6. Morrison's work represents a heightened sense of Faulkner's individualism, and the continued primacy of elitist aesthetic formalism. According to Morrison, Black people in America have created a fabulous world in the face of chaos, disorder, and abuse, and she has relied on a classic form of storytelling in which meaning, order and "hope" are derived from that experience. At the center of her poetic, race and gender conscious prose is her belief in individual salvation and epiphany. Her novels fuse contemporary literary technique with the Romantic poet's struggle for personal transcendence, a search for self and self-discovery too. Her work combines a communal center with a focus on individual consciousness and awareness. In the 1993 spotlight of the Nobel award, The Bluest Eye (1970) was reissued with an afterword in which Morrison celebrated the success, not just of her own work, but of an era of black women's writing, and is worth quoting at length:
My choice of language (speakerly, aural, colloquial) my reliance for full comprehension on codes embedded in black culture, my effort to effect immediate co-conspiracy and intimacy (without any distancing, explanatory fabric), as well as my attempt to shape a silence while breaking it are attempts to transfigure the complexity and wealth of Black-American culture into a language worthy of the culture.
. . . Hearing 'civilized' languages debase humans, watching cultural exorcisms debase literature, seeing oneself preserved in the amber of disqualifying metaphors -- I can say that my narrative project is as difficult today as it was thirty years ago.
With very few exceptions, the initial publication of The Bluest Eye was like Pecola's life: dismissed, trivialized, misread. And it has taken twenty-five years to gain for her the respectful publication this edition is.4
She invites readers to participate in a soaring affirmation: Life can be understood, she says, and it is beautiful, even glorious. In each of her novels, the individual finds knowledge, meaning, and faith in a clearly duplicitous world. Such affirmation rests on Morrison's racialized and feminist self. She wants to strip away all the racist assumptions, not in order to study race but to look deeply at what remains, to see it in a new way that is fresh and clear. "In writing novels," Morrison noted, "the adventure for me has been exploration of seemingly impenetrable, race-inflected, race-clotted topics":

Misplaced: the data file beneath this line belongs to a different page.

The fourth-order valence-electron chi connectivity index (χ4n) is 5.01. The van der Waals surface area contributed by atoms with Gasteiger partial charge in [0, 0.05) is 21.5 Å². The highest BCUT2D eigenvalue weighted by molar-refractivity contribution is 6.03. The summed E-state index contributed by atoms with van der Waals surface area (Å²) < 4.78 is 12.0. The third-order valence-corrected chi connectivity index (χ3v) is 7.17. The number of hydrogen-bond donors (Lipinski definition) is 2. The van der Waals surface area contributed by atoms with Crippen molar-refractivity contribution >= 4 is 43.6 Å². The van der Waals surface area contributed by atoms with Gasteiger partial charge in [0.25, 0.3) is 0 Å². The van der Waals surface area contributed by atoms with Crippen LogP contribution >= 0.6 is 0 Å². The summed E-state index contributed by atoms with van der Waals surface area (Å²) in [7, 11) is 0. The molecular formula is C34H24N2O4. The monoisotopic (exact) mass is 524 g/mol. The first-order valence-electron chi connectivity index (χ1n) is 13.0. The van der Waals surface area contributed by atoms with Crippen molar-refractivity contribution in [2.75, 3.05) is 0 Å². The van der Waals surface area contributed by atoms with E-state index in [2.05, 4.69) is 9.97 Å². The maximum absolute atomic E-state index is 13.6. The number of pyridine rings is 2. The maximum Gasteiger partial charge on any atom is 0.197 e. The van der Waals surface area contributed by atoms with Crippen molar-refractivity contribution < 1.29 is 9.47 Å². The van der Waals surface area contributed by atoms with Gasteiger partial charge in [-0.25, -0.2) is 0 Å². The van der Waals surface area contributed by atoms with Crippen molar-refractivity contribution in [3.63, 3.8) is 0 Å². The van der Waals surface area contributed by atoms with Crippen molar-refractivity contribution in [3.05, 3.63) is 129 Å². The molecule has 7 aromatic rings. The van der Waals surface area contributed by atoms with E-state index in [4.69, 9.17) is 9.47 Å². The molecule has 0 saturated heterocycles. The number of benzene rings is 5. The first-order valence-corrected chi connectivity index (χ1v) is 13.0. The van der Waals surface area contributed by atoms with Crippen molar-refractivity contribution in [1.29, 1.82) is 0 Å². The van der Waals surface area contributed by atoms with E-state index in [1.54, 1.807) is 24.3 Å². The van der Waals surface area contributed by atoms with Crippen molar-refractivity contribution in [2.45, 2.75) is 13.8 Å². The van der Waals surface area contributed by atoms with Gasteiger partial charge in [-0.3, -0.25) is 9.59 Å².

What I am determined to do is to take what is articulated as an elusive race-free paradise and domesticate it. I am determined to concretize a literary discourse that (outside of science fiction) resonates exclusively in the register of permanently unrealizable dream. It is a discourse that (unwittingly) allows racism an intellectual weight to which it has absolutely no claim.Unlike the successful advancement of argument, narration requires the active complicity of a reader willing to step outside established boundaries of the racial imaginary. And, unlike visual media, narrative has not pictures to ease the difficulty of that step.5
For example, the convent women in her most recent novel, Paradise, are presented without racial markers. The threat they pose to the men of Ruby is an "unraced" danger, a threat because they are women. Morrison, like Faulkner, seeks to tell these stories from the inside, without apology or explanation. She explores the Black community alone as if it were isolated from the white world. In her terms, consciousness means personal understanding first, and survival of the clan/tribe/community second. This form of consciousness is a way to attack the invisibility that whites prefer for Blacks and the voicelessness men have forced upon women.
7. Because Morrison, more than any living novelist, has participated in both the critical commentary on her own work and on the establishing of aesthetic sensibilities (as essayist and book editor), it seems as if her work is saturated in the political. We have been fully conditioned to believe that race and gender consciousness is really identity politics and by definition oppositional, simply declared as given, and to accept as axiomatic the feminist belief that the personal is political. Morrison, Gates and other post-structuralist literary critics can simply affirm that all art is political, and then move on to what is really important for them, namely aesthetics. In Gates' terms black women's writing is political because it repudiates the Black nationalist and racist stereotypes. Thus, the critical commentary focuses almost exclusively on Morrison's aesthetic concerns: beautiful language and a new definition for Black writing.
8. Many years ago when uncertainty had not yet made its way into literature, Malcolm Cowley (who, it is safe to say, almost single-handedly resurrected Faulkner's literary reputation) could declare unselfconsciously that Faulkner was great because he was great. There is much of the same veneration associated with Morrison even in today's more sophisticated critical era. Perhaps the most comprehensive post-structuralist reading of Morrison and Faulkner is Philip Weinstein's What Else But Love? The Ordeal of Race in Faulkner and Morrison (1996). Weinstein attempts an argument rooted in the belief that "both are major novelists of racial turmoil." However, the terms of the analysis are still grounded in the "supremacy" of their style, the greatness of their literary voice: "Their texts sing, refusing conventional novelists paths and instead overwhelming the reader with formal experiment, with sequences that range from the light of lyricism to the gravity of tragic insight -- in a word with writerly authority."6